Some birds moult twice a year, changing colours as well as actual feathers when they do – and now scientists think they know why.
Research by an international team suggests the trait evolved in species that are under pressure to be colourful for sexual attractiveness but also face high predation risk, when it is better to try to avoid detection.
“This trade-off is a classic problem in ecology and studying colour change in birds gives insight into how animal colours evolve,” says Anne Peters from Australia’s Monash University, which led the study.
“The results suggest that seasonal colour change is an adaptation that allows birds to have the best of both worlds: they can be sexually attractive and bright while breeding, but also dull coloured and difficult to detect by predators outside the breeding season.”
The colour change can sometimes be dramatic – the male red fody (Foudia madagascariensis), for example, moults its brown head and body feathers to become intense red with a black eye-stripe – and at other times relatively subtle.
The obvious question is why more birds don’t do it. Most remain the same colour year-round, replacing their feathers only once a year.
The short answer is that things need to be just right.
“We suggest seasonal plumage colours might be uncommon and frequently lost in evolutionary history because the trait requires (i) the right balance of strong sexual selection and high predation risk as well as (ii) seasonal changes in the environment that favour a defined breeding season and (iii) reliable cues that herald the arrival of ideal breeding conditions,” the authors write in the journal Ecology Letters.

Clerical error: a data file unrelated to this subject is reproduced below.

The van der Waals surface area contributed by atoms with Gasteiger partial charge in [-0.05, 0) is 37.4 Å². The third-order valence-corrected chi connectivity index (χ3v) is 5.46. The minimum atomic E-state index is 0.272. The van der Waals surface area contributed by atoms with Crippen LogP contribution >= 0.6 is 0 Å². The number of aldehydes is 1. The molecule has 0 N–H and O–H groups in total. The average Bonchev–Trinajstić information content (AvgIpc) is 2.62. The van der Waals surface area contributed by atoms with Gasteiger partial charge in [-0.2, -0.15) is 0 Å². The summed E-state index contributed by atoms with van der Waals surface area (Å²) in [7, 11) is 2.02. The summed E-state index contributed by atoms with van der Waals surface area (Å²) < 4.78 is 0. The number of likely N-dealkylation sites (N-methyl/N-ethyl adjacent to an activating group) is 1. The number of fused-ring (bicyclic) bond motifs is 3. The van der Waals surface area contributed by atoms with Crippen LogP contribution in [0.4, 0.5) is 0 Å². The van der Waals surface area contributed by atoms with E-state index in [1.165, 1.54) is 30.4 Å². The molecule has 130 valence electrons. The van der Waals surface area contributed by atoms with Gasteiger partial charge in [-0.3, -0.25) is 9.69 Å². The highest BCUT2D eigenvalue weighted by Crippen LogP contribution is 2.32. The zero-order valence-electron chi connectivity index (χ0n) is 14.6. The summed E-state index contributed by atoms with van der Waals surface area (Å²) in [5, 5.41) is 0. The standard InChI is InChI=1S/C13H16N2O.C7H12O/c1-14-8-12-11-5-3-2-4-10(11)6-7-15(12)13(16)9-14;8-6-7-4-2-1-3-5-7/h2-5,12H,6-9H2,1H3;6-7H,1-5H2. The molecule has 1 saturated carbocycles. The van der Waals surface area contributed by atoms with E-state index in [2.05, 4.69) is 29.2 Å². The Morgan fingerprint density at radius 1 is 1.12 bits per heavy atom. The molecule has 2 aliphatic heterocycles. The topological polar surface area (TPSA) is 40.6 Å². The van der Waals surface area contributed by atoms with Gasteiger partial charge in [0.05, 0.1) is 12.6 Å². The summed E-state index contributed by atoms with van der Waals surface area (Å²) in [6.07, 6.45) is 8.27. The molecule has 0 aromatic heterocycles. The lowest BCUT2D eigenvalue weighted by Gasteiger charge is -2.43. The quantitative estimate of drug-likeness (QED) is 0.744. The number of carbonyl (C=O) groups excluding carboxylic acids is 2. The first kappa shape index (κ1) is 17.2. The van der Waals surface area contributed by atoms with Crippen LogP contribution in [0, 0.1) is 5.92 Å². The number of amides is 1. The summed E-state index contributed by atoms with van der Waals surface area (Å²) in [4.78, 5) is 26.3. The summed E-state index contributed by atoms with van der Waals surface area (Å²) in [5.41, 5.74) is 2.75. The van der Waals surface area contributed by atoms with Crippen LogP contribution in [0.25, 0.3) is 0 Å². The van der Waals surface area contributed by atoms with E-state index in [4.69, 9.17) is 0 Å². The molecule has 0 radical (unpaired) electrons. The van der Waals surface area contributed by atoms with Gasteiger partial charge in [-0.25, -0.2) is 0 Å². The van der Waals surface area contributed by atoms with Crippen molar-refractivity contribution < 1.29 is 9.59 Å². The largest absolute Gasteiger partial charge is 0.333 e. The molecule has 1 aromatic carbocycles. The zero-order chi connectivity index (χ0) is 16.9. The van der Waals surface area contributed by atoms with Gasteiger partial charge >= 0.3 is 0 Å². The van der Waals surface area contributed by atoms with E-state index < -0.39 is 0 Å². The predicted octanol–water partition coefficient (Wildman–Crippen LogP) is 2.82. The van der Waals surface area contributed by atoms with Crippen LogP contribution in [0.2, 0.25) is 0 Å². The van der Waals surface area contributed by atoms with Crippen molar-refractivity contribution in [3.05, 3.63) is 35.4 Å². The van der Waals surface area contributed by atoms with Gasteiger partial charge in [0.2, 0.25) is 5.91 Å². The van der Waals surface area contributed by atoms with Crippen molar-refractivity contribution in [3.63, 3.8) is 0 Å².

It’s also not an inconsequential thing to do when compared with other mechanisms of avian colour change, such as feather abrasion or fading, and the use of cosmetics. It is associated with substantial changes in physiology and impacts on thermoregulation, activity levels and energetic reserves.
And it takes days or weeks to achieve and cannot easily be reversed. So it needs to be very accurately timed.
In their study, the research team – from Monash, the Max Planck Institute for Ornithology, Germany, New Zealand’s Massey University and the University of Windsor, Canada – assessed the occurrence of seasonal plumage colours for 5901 species of passerines.
It was found to be present in 4% of species (243 of the 5901) but in 22% of families
(21 of 79 families) – and these are likely to be underestimates, the researchers suggest.
It was found in males only for 143 species, in both sexes for 99 species and in females only for one – though in this case the method is not well understood.
Overall, the researchers found that colour change was more common in birds that live in highly seasonal environments, where they breed during periods of warmer weather or in response to seasonal rainfall.
Because this is relatively easy to detect in the field, it could also provide an indicator of how birds are responding to environmental change.
“Colour change may be a useful model to test whether birds adjust their breeding schedules in response to shifting seasonal patterns,” says lead author Alexandra McQueen, from Monash.
“Unfortunately, if birds do not flexibly adjust the timing of colour change, shifts in climate could lead to a mismatch between bright colours and the ideal conditions for breeding, with consequences for attracting mates.”